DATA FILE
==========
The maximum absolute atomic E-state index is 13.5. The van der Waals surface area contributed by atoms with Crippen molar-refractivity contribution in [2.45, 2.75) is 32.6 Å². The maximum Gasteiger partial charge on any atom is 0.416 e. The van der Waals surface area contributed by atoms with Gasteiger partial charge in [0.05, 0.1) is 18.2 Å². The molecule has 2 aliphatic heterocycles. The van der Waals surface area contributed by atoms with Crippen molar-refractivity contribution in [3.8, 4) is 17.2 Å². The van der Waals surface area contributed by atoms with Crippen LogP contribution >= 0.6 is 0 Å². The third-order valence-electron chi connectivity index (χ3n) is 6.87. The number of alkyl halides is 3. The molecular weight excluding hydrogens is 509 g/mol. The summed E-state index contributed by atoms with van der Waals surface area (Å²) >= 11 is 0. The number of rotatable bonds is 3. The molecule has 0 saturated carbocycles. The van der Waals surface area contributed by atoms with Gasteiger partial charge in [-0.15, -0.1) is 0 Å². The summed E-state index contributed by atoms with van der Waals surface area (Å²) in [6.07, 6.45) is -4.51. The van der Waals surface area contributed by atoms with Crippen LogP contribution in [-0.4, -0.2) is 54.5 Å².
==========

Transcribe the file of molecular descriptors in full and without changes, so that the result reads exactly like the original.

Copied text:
The maximum absolute atomic E-state index is 13.5. The van der Waals surface area contributed by atoms with Crippen molar-refractivity contribution in [2.45, 2.75) is 32.6 Å². The maximum Gasteiger partial charge on any atom is 0.416 e. The van der Waals surface area contributed by atoms with Gasteiger partial charge in [0.05, 0.1) is 18.2 Å². The molecule has 2 aliphatic heterocycles. The van der Waals surface area contributed by atoms with Crippen molar-refractivity contribution in [3.8, 4) is 17.2 Å². The van der Waals surface area contributed by atoms with Crippen LogP contribution >= 0.6 is 0 Å². The third-order valence-electron chi connectivity index (χ3n) is 6.87. The number of alkyl halides is 3. The molecular weight excluding hydrogens is 509 g/mol. The summed E-state index contributed by atoms with van der Waals surface area (Å²) >= 11 is 0. The number of rotatable bonds is 3. The molecule has 0 saturated carbocycles. The van der Waals surface area contributed by atoms with Gasteiger partial charge in [-0.15, -0.1) is 0 Å². The summed E-state index contributed by atoms with van der Waals surface area (Å²) in [6.07, 6.45) is -4.51. The van der Waals surface area contributed by atoms with Crippen LogP contribution in [-0.4, -0.2) is 54.5 Å².